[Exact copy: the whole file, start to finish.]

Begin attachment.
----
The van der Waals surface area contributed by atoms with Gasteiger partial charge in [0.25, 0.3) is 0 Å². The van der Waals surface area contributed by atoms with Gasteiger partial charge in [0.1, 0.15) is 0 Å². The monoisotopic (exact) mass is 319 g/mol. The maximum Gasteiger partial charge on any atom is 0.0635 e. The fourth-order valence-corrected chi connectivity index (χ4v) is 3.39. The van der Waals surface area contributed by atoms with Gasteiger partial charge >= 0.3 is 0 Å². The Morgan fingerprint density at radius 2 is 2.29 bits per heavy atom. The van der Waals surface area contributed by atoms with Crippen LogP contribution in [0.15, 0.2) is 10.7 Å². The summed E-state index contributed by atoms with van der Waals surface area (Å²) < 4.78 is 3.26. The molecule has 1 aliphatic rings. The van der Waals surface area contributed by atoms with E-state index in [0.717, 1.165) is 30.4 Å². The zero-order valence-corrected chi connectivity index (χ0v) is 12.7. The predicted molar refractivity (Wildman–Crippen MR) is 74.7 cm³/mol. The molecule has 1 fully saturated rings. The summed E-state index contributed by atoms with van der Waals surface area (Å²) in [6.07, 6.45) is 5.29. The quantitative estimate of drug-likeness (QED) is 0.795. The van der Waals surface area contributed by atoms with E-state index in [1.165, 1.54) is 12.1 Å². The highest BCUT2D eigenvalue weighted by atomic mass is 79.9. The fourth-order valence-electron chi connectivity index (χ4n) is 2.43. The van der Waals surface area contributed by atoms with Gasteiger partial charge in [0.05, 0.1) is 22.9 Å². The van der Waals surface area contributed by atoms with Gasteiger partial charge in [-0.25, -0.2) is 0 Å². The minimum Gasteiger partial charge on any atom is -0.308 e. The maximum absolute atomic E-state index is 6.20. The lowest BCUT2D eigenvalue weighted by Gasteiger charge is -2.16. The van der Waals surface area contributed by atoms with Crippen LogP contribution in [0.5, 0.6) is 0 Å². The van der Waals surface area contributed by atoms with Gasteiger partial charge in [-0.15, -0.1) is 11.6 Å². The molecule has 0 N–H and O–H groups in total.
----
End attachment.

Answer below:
The van der Waals surface area contributed by atoms with Gasteiger partial charge in [0.25, 0.3) is 0 Å². The van der Waals surface area contributed by atoms with Gasteiger partial charge in [0.1, 0.15) is 0 Å². The monoisotopic (exact) mass is 319 g/mol. The maximum Gasteiger partial charge on any atom is 0.0635 e. The fourth-order valence-corrected chi connectivity index (χ4v) is 3.39. The van der Waals surface area contributed by atoms with Gasteiger partial charge >= 0.3 is 0 Å². The Morgan fingerprint density at radius 2 is 2.29 bits per heavy atom. The van der Waals surface area contributed by atoms with Crippen LogP contribution in [0.15, 0.2) is 10.7 Å². The summed E-state index contributed by atoms with van der Waals surface area (Å²) < 4.78 is 3.26. The molecule has 1 aliphatic rings. The van der Waals surface area contributed by atoms with E-state index in [0.717, 1.165) is 30.4 Å². The zero-order valence-corrected chi connectivity index (χ0v) is 12.7. The predicted molar refractivity (Wildman–Crippen MR) is 74.7 cm³/mol. The molecule has 1 fully saturated rings. The summed E-state index contributed by atoms with van der Waals surface area (Å²) in [6.07, 6.45) is 5.29. The quantitative estimate of drug-likeness (QED) is 0.795. The van der Waals surface area contributed by atoms with E-state index in [1.165, 1.54) is 12.1 Å². The highest BCUT2D eigenvalue weighted by atomic mass is 79.9. The fourth-order valence-electron chi connectivity index (χ4n) is 2.43. The van der Waals surface area contributed by atoms with Gasteiger partial charge in [0.05, 0.1) is 22.9 Å². The van der Waals surface area contributed by atoms with Gasteiger partial charge in [-0.25, -0.2) is 0 Å². The minimum Gasteiger partial charge on any atom is -0.308 e. The maximum absolute atomic E-state index is 6.20. The lowest BCUT2D eigenvalue weighted by Gasteiger charge is -2.16. The van der Waals surface area contributed by atoms with Crippen LogP contribution in [0.5, 0.6) is 0 Å². The van der Waals surface area contributed by atoms with Gasteiger partial charge in [-0.15, -0.1) is 11.6 Å². The molecule has 0 N–H and O–H groups in total.